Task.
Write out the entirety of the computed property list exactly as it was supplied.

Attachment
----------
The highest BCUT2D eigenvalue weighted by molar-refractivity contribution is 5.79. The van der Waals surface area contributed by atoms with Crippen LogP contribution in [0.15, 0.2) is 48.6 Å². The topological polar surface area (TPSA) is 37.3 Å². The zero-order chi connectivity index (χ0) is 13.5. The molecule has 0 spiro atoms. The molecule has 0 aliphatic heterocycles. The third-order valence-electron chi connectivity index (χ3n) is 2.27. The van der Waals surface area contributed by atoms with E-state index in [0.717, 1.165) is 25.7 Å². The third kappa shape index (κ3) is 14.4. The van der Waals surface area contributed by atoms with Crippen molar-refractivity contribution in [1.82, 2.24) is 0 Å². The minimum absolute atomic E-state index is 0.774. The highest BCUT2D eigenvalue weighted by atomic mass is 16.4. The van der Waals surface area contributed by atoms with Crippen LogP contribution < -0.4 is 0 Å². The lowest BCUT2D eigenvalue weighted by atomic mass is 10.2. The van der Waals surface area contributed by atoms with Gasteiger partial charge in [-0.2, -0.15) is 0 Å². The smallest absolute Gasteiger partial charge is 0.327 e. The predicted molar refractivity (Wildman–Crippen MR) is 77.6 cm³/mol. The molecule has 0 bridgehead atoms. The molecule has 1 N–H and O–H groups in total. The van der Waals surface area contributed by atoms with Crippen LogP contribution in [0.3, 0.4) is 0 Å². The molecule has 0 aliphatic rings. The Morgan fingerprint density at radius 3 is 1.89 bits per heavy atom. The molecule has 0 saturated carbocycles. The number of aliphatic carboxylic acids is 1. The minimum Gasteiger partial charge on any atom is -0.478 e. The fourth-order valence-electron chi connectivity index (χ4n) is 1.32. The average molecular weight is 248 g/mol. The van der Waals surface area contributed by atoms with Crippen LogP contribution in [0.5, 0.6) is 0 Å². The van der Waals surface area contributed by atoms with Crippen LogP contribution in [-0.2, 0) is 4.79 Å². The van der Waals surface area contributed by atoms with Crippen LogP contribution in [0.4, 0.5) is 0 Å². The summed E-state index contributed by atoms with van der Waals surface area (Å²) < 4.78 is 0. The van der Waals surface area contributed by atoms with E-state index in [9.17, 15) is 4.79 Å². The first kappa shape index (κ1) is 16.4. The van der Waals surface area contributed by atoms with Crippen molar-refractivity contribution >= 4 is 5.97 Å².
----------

The highest BCUT2D eigenvalue weighted by molar-refractivity contribution is 5.79. The van der Waals surface area contributed by atoms with Crippen LogP contribution in [0.15, 0.2) is 48.6 Å². The topological polar surface area (TPSA) is 37.3 Å². The zero-order chi connectivity index (χ0) is 13.5. The molecule has 0 spiro atoms. The molecule has 0 aliphatic heterocycles. The third-order valence-electron chi connectivity index (χ3n) is 2.27. The van der Waals surface area contributed by atoms with E-state index in [0.717, 1.165) is 25.7 Å². The third kappa shape index (κ3) is 14.4. The van der Waals surface area contributed by atoms with Crippen molar-refractivity contribution in [1.82, 2.24) is 0 Å². The minimum absolute atomic E-state index is 0.774. The highest BCUT2D eigenvalue weighted by atomic mass is 16.4. The van der Waals surface area contributed by atoms with Crippen LogP contribution < -0.4 is 0 Å². The lowest BCUT2D eigenvalue weighted by atomic mass is 10.2. The van der Waals surface area contributed by atoms with Gasteiger partial charge in [-0.2, -0.15) is 0 Å². The smallest absolute Gasteiger partial charge is 0.327 e. The predicted molar refractivity (Wildman–Crippen MR) is 77.6 cm³/mol. The molecule has 0 bridgehead atoms. The molecule has 1 N–H and O–H groups in total. The van der Waals surface area contributed by atoms with Crippen LogP contribution in [0.3, 0.4) is 0 Å². The molecule has 0 aliphatic rings. The Morgan fingerprint density at radius 3 is 1.89 bits per heavy atom. The molecule has 0 saturated carbocycles. The number of aliphatic carboxylic acids is 1. The minimum Gasteiger partial charge on any atom is -0.478 e. The fourth-order valence-electron chi connectivity index (χ4n) is 1.32. The average molecular weight is 248 g/mol. The van der Waals surface area contributed by atoms with Crippen LogP contribution in [0.5, 0.6) is 0 Å². The van der Waals surface area contributed by atoms with Crippen LogP contribution in [-0.2, 0) is 4.79 Å². The van der Waals surface area contributed by atoms with Crippen LogP contribution in [0.4, 0.5) is 0 Å². The summed E-state index contributed by atoms with van der Waals surface area (Å²) < 4.78 is 0. The van der Waals surface area contributed by atoms with E-state index in [9.17, 15) is 4.79 Å². The first kappa shape index (κ1) is 16.4. The van der Waals surface area contributed by atoms with Crippen molar-refractivity contribution >= 4 is 5.97 Å².